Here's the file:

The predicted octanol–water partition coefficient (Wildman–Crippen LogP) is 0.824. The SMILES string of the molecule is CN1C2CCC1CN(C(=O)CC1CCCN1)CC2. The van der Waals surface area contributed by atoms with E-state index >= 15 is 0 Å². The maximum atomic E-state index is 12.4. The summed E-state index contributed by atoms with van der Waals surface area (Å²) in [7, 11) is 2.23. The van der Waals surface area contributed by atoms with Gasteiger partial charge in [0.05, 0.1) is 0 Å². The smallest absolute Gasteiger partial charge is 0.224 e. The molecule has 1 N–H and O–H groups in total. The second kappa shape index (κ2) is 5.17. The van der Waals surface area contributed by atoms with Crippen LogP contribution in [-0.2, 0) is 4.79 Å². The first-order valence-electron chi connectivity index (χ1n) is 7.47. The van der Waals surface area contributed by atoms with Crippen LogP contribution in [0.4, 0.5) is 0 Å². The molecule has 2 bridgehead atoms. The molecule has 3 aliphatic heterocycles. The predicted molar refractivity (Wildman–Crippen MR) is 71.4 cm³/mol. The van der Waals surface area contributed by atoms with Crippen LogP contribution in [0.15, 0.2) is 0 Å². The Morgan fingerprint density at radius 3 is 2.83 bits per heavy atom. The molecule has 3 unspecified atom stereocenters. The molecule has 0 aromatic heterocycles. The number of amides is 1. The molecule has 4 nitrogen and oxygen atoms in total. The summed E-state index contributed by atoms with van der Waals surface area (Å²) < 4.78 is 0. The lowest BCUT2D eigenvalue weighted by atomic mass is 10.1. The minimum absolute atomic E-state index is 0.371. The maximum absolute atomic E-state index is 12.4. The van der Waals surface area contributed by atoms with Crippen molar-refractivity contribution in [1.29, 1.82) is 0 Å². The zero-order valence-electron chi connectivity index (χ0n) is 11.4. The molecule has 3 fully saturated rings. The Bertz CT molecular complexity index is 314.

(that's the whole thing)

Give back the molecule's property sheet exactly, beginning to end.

The predicted octanol–water partition coefficient (Wildman–Crippen LogP) is 0.824. The SMILES string of the molecule is CN1C2CCC1CN(C(=O)CC1CCCN1)CC2. The van der Waals surface area contributed by atoms with E-state index >= 15 is 0 Å². The maximum atomic E-state index is 12.4. The summed E-state index contributed by atoms with van der Waals surface area (Å²) in [7, 11) is 2.23. The van der Waals surface area contributed by atoms with Gasteiger partial charge in [0.05, 0.1) is 0 Å². The smallest absolute Gasteiger partial charge is 0.224 e. The molecule has 1 N–H and O–H groups in total. The second kappa shape index (κ2) is 5.17. The van der Waals surface area contributed by atoms with Crippen LogP contribution in [-0.2, 0) is 4.79 Å². The first-order valence-electron chi connectivity index (χ1n) is 7.47. The van der Waals surface area contributed by atoms with Crippen LogP contribution in [0.4, 0.5) is 0 Å². The molecule has 2 bridgehead atoms. The molecule has 3 aliphatic heterocycles. The predicted molar refractivity (Wildman–Crippen MR) is 71.4 cm³/mol. The van der Waals surface area contributed by atoms with Crippen LogP contribution in [0.15, 0.2) is 0 Å². The Morgan fingerprint density at radius 3 is 2.83 bits per heavy atom. The molecule has 3 unspecified atom stereocenters. The molecule has 0 aromatic heterocycles. The number of amides is 1. The molecule has 4 nitrogen and oxygen atoms in total. The summed E-state index contributed by atoms with van der Waals surface area (Å²) < 4.78 is 0. The lowest BCUT2D eigenvalue weighted by atomic mass is 10.1. The minimum absolute atomic E-state index is 0.371. The maximum absolute atomic E-state index is 12.4. The van der Waals surface area contributed by atoms with Crippen molar-refractivity contribution in [1.29, 1.82) is 0 Å². The zero-order valence-electron chi connectivity index (χ0n) is 11.4. The molecule has 3 fully saturated rings. The Bertz CT molecular complexity index is 314.